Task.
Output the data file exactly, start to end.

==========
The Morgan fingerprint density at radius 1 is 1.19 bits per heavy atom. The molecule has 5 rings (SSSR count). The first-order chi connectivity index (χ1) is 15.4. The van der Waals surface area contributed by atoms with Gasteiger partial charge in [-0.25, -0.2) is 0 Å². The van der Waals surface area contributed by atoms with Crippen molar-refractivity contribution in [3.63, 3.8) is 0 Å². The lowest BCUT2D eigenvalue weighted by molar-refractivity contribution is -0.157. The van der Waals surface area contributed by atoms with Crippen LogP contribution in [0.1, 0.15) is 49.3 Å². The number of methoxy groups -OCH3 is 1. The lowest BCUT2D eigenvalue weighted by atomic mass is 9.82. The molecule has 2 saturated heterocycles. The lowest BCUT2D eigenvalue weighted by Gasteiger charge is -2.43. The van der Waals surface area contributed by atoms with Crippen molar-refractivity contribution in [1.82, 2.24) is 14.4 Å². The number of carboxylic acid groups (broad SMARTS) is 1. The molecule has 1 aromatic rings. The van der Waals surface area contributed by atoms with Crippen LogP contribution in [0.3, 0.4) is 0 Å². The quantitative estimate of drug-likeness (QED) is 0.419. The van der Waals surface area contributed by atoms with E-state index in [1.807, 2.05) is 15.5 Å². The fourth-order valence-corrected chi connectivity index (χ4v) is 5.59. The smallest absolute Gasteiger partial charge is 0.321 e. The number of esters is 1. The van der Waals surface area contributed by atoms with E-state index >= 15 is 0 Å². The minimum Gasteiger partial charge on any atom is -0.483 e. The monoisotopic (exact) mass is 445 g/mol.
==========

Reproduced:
The Morgan fingerprint density at radius 1 is 1.19 bits per heavy atom. The molecule has 5 rings (SSSR count). The first-order chi connectivity index (χ1) is 15.4. The van der Waals surface area contributed by atoms with Gasteiger partial charge in [-0.25, -0.2) is 0 Å². The van der Waals surface area contributed by atoms with Crippen molar-refractivity contribution in [3.63, 3.8) is 0 Å². The lowest BCUT2D eigenvalue weighted by molar-refractivity contribution is -0.157. The van der Waals surface area contributed by atoms with Crippen LogP contribution in [0.1, 0.15) is 49.3 Å². The number of methoxy groups -OCH3 is 1. The lowest BCUT2D eigenvalue weighted by atomic mass is 9.82. The molecule has 2 saturated heterocycles. The lowest BCUT2D eigenvalue weighted by Gasteiger charge is -2.43. The van der Waals surface area contributed by atoms with Crippen molar-refractivity contribution in [1.82, 2.24) is 14.4 Å². The number of carboxylic acid groups (broad SMARTS) is 1. The molecule has 1 aromatic rings. The van der Waals surface area contributed by atoms with Crippen LogP contribution in [0.3, 0.4) is 0 Å². The quantitative estimate of drug-likeness (QED) is 0.419. The van der Waals surface area contributed by atoms with E-state index in [1.807, 2.05) is 15.5 Å². The fourth-order valence-corrected chi connectivity index (χ4v) is 5.59. The smallest absolute Gasteiger partial charge is 0.321 e. The number of esters is 1. The van der Waals surface area contributed by atoms with E-state index >= 15 is 0 Å². The minimum Gasteiger partial charge on any atom is -0.483 e. The monoisotopic (exact) mass is 445 g/mol.